I was worried that Simkhas Tayra on the UWS would be like college — hordes of stupid drunk people barely keeping their grips on the Torah scrolls they were defiling with their chemical breath — but it most definitely wasn't. It was hordes of happy Jews of all types shul-hopping and skipping and dancing with ruahh ("spirit") and not with reiahh ("smell").

Mythbusters: Simhhat Torah Edition

Contrary to popular belief, Mipi Eil is not from Sefarad or the ‘Eidot Hamizrahh. It has a very clear ‘Eidot Hatzafon pedigree. I now quote from the Artscroll Succos Machzor:
Ascribed to the Maggid of Koznitz, Rabbi Yisrael ben Shabsei Hapstein (1733-1814), one of the earliest chassidic masters in Poland, this piyut follows the aleph-beis. Each of its six stanzas praises God, Moses (Amram's son), the Torah, and its students and supporters. This piyut is one of the few written specifically for the Simchas Torah Hakafos.

In other words:
Mipi Eil was written by some guy from Ashkenaz!

So please, fellow Ashkenazim — realize that when you adopt a Mizrahhi accent and intonation for singing Mipi Eil, while you are being multicultural, you are not being any more authentic!

Monday, October 24, 2005

Happy Litvak Day!

a.k.a. "The Mother Of All Hoshanas"
(as one of my students' parents called it)

קוֹל מְבַֿשֵּׂר מְבַֿשֵּׂר וְאוֹמֵר
kayl mih-VAH-sir mih-VAH-sir ve-AY-mer

(if you don't know what that's about, see here)

I really don't understand why people are so weirded out by taking plants and waving them around, or thwhacking them on the ground, backs of chairs, and/or fire-escapes. They seem to think that it's "pagan"-like, or "cultish", or similarly 'primitive'-looking.

C'mon people, what do you expect?
Do you think Yahadut is some abstract, universalist, Western religion?

G/d no!
Judaism is an exotic ethnic religion, tied into the life of one specific People, their relationship to their Deity and the natural rhythms of the Land they live on.

Although sometimes it's hard to tell, when you're on the other side of the planet, and getting ready to pray for geshem is feeling useless since it's been raining all summer anyway...

And notwithstanding the inherent 'heathen' earthiness of Judaism,
...[Two kohanim] would blow trumpets and walk, until they reached the Eastern Gate [of the Beit Hamiqdash]. Once they got there, they would turn around and face Westwards, and say:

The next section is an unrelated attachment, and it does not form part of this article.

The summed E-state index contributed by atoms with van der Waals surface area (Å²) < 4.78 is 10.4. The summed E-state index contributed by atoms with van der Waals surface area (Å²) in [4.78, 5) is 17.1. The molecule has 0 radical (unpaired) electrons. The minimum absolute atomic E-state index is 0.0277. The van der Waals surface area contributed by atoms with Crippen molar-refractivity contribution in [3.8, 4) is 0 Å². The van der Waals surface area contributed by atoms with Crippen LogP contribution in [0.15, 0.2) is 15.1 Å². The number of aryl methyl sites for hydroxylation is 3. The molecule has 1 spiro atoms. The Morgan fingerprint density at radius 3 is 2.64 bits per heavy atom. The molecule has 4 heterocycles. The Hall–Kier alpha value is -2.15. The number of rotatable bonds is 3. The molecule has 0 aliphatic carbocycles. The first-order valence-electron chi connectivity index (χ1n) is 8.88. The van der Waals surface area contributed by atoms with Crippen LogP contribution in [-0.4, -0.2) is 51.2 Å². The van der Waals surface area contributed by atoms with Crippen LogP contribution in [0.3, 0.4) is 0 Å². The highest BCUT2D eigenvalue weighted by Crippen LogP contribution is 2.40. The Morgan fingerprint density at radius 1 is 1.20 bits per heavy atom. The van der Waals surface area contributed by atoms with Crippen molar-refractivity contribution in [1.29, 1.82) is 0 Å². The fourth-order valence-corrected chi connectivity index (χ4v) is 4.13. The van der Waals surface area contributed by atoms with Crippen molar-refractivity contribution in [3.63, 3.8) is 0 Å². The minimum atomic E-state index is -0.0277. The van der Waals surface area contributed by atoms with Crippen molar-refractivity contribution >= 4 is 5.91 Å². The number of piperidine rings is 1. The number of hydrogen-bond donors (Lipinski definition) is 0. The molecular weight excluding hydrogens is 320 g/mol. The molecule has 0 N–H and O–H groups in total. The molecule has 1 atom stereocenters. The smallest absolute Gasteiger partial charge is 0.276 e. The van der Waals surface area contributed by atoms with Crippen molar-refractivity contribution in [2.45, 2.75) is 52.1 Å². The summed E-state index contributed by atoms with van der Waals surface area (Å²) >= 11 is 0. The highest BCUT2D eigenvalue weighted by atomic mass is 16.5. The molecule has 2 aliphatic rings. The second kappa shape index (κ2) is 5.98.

"Our ancestors who were in this place had their backs to God's Temple, and their faces Eastwards — and they would bow Eastwards, to the sun. But us? Our eyes are towards God!"

Ribbi Yehuda says, they would repeat it, saying:
"We are for God, and towards God are our eyes!"

אנו ליה וליה עינינו
(Mishna Suka ch.5)

אנו ליה ועינינו ליה
(Piyut for Ne‘ila by Amitai ben Shefatya)

Monday, October 17, 2005

Now With Haskama

Shifra reviewed my blog! I feel like I just got a haskama from the gedol hador— no wait, gedolat hador!
(and I don't mean this guy; he already gave me one, although Shifra's is a lot more eloquent)

«insert modest-but-proud acceptance speech here»

Have a gutyontef / hhag sameiahh, everybody!
(but especially Shifra)

And in the spirit of popularity, I've installed a hit counter on the side.

In other Sukot news, Alan Scott highly recommends Rabbeinu Bahhya's commentary on Succos and the Four Plants for those interested in Hippy-Orthodox, Indigenous, and similar 'earthy' streams of contemporary Jewish thought.

Oh, and be very careful what you say when discussing your ritual temporary holiday dwelling with Russian-speakers. вы-амаскил йидом.

Friday, October 14, 2005

Yom Kippur Away

Things I learned on Yom Kippur in Amshinov:

  1. You can find bloggers and diqduq geeks anywhere
  2. 45 minute break? — Not so bad after all
  3. I am not a psycho killer (kess keh say), in case yall were wondering
  4. Rosh Yeshiva hhazaning Ne‘ila: makes up in emotive inspiration what it lacks in musical training
  5. Disappearing trip-up tree branch = Musta been a sheid
  6. To turn a girly kitl into a manly one, simply snip off the doilies with a pair of scissors
  7. There's nothing more impressive than THE Vilna Sha"s
  8. Jastrow wasn't an apikores; he just had an attitude problem
  9. Lema‘an nehhdal mei‘osheq yadeinu is from Viduy of Ne‘ila, not the Tanakh
  10. Are you annoyed by drivers on dark highways at night who shine their brights at you from behind? Are you pissed off that they just might blind you and cause you to get into an accident? Well have we got the solution for you! For just 5 easy payments of 29.95, StAm Neqama Incorporated will equip your vehicle with a portable 1000-candlepower floodlight/maglight, which you can point backwards and 'bright' those bastards right back.
  11. When jokers go all serious, it's frikkin scary, yo
  12. Nobody uses chickens for kaparos anymore

(this post was back-dated to Friday, actually written Sunday)

Tuesday, October 11, 2005

Paging Mr. Tumnus

This week's parsha: Ha’azinu
it begins: Devarim/Deuteronomy 32:1-2
האזינו השמים ואדברה / ותשמע הארץ אמרי פי
יערוף כמטר לקחי / תיזל כטל אמרתי
כשעירים עלי דשא / וכרביבים עלי עשב
Listen, sky, and I will speak / and the earth will hear my mouth's words
My lesson will drip like rain / my speech will flow like dew
se‘irim on the lawn / and like revivim on the grass...

So, what are שעירים and רביבים ?